tf.reduce_mean - Use TensorFlow reduce_mean operation to calculate the mean of tensor elements along various dimensions of the tensor

tf.reduce_mean - Use TensorFlow reduce_mean operation to calculate the mean of tensor elements along various dimensions of the tensor

First, we import TensorFlow as tf.

```
import tensorflow as tf
```

Then we print the TensorFlow version that we are using.

```
print(tf.__version__)
```

We are using TensorFlow 1.0.1.

A frequent operation that comes up is that you want to get the mean value of a tensor along a certain dimension.

Sometimes you want the mean of all the elements of a tensor while other times you might want to get the mean of just a certain axis.

The way to do this is to use the tf.reduce_mean operation.

We’re going to define a TensorFlow constant to use for this video.

```
constant_float_ext = tf.constant([[[1.,1.,1.],[2.,2.,2.],[3.,3.,3.]],[[4.,4.,4.],[5.,5.,5.],[6.,6.,6.]]])
```

The TensorFlow constant is made up of floating point numbers.

We can see tf.constant and 1., 1., 1., 2., so on and so forth, all the way to 6, and it’s assigned to the Python variable constant_float_ext.

Now that we have created our TensorFlow constant, it’s time to run the computational graph.

```
sess = tf.Session()
```

So we launch the graph in the session.

Next, we initialize all of the global variables in the graph.

```
sess.run(tf.global_variables_initializer())
```

Rather than define results to variables and then print the results, we’ll just run the procedure and print the result immediately.

First, let’s get the mean across all of the elements of the tensor.

```
print(sess.run(tf.reduce_mean(constant_float_ext)))
```

We get 3.5.

To check, we can do the following addition using decimal points to make sure we are using floating point numbers.

```
1.+2.+3.+4.+5.+6.
```

So 1. + 2. + 3. + 4. +5. + 6. is equal to 21.0.

We divide 21.0 by 6.0 to get 3.5.

```
21.0/6.0
```

Since this addition is done three times and we divide by 18, we can say this is equivalent to getting the mean of all the elements of our constant_float_ext tensor.

All right. Next, let’s do the reduce_mean functionality across different dimensions.

To figure out how many dimensions we can reduce across, let’s figure out the rank of our tensor.

```
print(sess.run(tf.rank(constant_float_ext)))
```

We use tf.rank.

We pass in our constant tensor, then we print the result.

We get 3.

So we can reduce across three dimensions.

However, remember that Python is a 0-based index programming language, so we’ll be using the number 0, 1, and 2.

First, we print our constant tensor so we can double check the results visually.

```
print(sess.run(constant_float_ext))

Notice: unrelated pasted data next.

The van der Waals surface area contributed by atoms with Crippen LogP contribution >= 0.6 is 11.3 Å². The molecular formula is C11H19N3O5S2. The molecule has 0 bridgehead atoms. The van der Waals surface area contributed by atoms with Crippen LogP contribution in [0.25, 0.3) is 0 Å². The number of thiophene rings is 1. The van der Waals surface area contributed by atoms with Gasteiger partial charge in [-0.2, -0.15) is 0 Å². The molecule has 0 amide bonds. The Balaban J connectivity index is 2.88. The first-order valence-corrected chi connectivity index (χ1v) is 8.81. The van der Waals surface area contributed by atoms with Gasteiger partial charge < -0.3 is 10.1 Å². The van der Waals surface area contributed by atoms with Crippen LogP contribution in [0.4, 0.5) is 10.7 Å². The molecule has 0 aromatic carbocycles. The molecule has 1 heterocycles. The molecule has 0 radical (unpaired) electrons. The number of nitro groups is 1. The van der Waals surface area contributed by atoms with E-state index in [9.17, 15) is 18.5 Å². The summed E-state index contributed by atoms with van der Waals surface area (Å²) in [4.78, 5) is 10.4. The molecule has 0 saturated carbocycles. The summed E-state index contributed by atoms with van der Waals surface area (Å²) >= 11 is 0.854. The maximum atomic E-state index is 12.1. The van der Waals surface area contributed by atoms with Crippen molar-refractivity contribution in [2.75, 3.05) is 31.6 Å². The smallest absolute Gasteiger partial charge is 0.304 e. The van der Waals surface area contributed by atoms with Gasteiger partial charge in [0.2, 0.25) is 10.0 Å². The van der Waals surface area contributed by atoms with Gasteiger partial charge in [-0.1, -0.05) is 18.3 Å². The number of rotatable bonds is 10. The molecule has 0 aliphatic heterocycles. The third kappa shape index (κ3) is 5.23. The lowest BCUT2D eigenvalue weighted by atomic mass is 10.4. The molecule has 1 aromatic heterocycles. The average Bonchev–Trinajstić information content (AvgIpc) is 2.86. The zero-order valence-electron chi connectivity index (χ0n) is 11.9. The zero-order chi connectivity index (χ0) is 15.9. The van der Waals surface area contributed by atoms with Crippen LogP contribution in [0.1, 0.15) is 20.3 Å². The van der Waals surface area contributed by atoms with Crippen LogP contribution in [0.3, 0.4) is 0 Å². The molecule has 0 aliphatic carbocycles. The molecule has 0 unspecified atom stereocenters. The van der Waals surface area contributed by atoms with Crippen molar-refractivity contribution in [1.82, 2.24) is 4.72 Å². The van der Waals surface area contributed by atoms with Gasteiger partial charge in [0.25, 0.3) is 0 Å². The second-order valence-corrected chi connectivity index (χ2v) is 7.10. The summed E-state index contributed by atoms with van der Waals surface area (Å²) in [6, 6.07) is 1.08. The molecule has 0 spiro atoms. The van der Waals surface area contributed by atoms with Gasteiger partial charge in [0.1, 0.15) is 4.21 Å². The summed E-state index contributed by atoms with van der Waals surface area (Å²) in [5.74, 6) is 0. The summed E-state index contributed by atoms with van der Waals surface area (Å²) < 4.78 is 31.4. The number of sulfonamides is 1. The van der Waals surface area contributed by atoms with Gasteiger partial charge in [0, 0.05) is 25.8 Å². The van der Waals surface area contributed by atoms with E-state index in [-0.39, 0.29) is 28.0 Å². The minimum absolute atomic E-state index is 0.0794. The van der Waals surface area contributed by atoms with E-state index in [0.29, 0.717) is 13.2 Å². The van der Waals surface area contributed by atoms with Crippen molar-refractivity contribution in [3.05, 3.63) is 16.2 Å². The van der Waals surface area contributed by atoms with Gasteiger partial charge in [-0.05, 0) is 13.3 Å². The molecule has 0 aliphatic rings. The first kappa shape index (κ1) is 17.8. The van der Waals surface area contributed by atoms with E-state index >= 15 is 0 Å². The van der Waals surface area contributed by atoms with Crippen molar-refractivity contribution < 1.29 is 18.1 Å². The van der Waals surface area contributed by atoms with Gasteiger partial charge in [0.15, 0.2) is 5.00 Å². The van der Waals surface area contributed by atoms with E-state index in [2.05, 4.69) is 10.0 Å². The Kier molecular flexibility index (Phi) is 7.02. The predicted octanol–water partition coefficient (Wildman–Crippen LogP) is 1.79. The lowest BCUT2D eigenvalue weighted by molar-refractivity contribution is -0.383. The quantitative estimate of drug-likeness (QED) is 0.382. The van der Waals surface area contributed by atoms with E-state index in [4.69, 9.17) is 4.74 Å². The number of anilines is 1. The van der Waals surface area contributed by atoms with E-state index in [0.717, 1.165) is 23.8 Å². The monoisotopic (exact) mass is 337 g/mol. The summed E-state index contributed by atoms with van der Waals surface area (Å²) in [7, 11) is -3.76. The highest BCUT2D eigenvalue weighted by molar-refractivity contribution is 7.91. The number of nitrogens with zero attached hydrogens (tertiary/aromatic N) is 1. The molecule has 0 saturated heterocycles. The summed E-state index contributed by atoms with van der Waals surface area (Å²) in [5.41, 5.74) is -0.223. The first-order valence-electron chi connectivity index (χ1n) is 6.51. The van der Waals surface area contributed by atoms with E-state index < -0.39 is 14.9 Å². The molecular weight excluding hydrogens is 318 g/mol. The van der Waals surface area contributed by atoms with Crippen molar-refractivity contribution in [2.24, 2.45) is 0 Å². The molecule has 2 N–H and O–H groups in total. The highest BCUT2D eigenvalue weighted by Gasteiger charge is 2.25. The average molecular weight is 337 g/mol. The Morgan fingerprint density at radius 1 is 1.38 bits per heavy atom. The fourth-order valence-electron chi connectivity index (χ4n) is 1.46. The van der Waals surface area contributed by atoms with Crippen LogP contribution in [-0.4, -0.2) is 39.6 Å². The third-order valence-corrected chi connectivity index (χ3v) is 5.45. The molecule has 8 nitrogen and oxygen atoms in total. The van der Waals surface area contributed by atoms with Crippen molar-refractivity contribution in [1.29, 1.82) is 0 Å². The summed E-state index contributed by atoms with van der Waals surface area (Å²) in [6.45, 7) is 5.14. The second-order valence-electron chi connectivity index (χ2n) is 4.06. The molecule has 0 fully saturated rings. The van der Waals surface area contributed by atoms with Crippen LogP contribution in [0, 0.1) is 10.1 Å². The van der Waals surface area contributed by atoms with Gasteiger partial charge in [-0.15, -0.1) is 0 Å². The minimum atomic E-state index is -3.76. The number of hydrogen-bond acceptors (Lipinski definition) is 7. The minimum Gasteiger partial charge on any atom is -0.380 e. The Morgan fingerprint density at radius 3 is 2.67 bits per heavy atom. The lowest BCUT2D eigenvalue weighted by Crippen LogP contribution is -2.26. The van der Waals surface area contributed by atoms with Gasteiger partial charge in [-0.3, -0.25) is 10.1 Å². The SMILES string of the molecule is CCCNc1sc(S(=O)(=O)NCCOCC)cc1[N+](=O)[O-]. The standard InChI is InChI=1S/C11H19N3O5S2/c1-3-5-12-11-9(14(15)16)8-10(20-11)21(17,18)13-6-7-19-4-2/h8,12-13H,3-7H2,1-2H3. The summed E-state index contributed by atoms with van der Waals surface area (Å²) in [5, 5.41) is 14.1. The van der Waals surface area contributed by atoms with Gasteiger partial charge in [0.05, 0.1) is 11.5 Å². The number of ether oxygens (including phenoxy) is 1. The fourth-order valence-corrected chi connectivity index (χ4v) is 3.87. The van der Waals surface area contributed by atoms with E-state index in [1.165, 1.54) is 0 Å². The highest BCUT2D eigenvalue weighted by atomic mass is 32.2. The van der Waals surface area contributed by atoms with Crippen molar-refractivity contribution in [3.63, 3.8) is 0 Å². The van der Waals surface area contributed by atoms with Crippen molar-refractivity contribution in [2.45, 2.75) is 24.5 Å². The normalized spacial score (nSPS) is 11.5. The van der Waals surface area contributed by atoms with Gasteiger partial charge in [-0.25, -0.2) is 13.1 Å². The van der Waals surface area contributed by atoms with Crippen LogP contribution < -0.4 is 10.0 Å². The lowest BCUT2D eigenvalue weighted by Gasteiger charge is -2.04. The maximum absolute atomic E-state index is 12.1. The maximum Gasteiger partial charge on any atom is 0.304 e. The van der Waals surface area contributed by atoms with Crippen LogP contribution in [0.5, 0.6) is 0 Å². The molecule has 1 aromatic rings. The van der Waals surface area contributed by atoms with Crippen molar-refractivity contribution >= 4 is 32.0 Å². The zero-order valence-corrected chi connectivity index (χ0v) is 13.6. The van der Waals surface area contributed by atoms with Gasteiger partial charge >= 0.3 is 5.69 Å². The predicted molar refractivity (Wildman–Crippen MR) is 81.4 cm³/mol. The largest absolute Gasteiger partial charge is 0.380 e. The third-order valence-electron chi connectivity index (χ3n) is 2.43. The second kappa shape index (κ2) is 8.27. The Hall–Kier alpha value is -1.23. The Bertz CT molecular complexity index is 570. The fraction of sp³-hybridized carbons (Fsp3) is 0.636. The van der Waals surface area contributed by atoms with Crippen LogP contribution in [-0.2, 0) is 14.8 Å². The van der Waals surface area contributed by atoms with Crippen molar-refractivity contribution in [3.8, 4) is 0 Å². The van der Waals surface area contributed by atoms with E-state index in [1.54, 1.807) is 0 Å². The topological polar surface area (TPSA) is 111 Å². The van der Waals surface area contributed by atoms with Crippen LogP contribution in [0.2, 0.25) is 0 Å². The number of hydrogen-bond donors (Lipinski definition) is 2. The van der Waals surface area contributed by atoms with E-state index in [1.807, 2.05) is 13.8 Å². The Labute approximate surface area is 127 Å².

```

Next, let’s get the mean value of the tensor along the first dimension.

```
print(sess.run(tf.reduce_mean(constant_float_ext, 0)))
```

So again, we use a 0 because Python is a 0-based index.

We can see that the result makes sense.

(1 + 4)/ 2 = 2.5;

(1 + 4)/ 2 = 2.5;

(1 + 4)/ 2 = 2.5.

2 + 5 = 7 / 2 = 3.5, the same across all the columns.

And then 3 + 6 = 9 / 2 = 4.5 across the columns.

So that makes sense and it means that we were able to get the mean value of the tensor along the first dimension.

Let’s reprint the constant_float_ext tensor so we can double check the results visually.

```
print(sess.run(constant_float_ext))
```

This time, we get the mean value of the tensor along the second dimension.

```
print(sess.run(tf.reduce_mean(constant_float_ext, 1)))
```

Again, we use the number 1 here because Python is a 0-based index, and we can see the results make sense.

1 + 2 + 3 = 6 / 3 = 2, same for the other two columns.

4 + 5 + 6 = 15 / 3 = 5, same for the other two columns.

So that makes sense and we were able to get the mean value of the tensor along the second dimension.

Let’s reprint our constant tensor so we can double check the results visually.

```
print(sess.run(constant_float_ext))
```

For the third and last dimension, we do the tf.reduce_mean.

```
print(sess.run(tf.reduce_mean(constant_float_ext, 2)))
```

We pass in our constant tensor, and we’re going to reduce across the third dimension.

Again, Python is a 0-based index so this is the number 2, and we can see the results make sense.

(1 + 1 + 1 )/ 3 = 1;

(2 + 2 + 2 )/ 3 = 2;

(3 + 3 + 3)/ 3 = 3;

(4 + 4 + 4)/ 3 = 4;

(5 + 5 + 5)/ 3 = 5;

(6 + 6 + 6)/ 3 = 6.

So that makes sense. We were able to get the mean value of the tensor along the third dimension.

Finally, we close the TensorFlow session to release all of the TensorFlow resources we used within the session.

```
sess.close()
```

That is how you can calculate the mean of tensor elements along various dimensions of the tensor by using the tf.reduce_mean operation.

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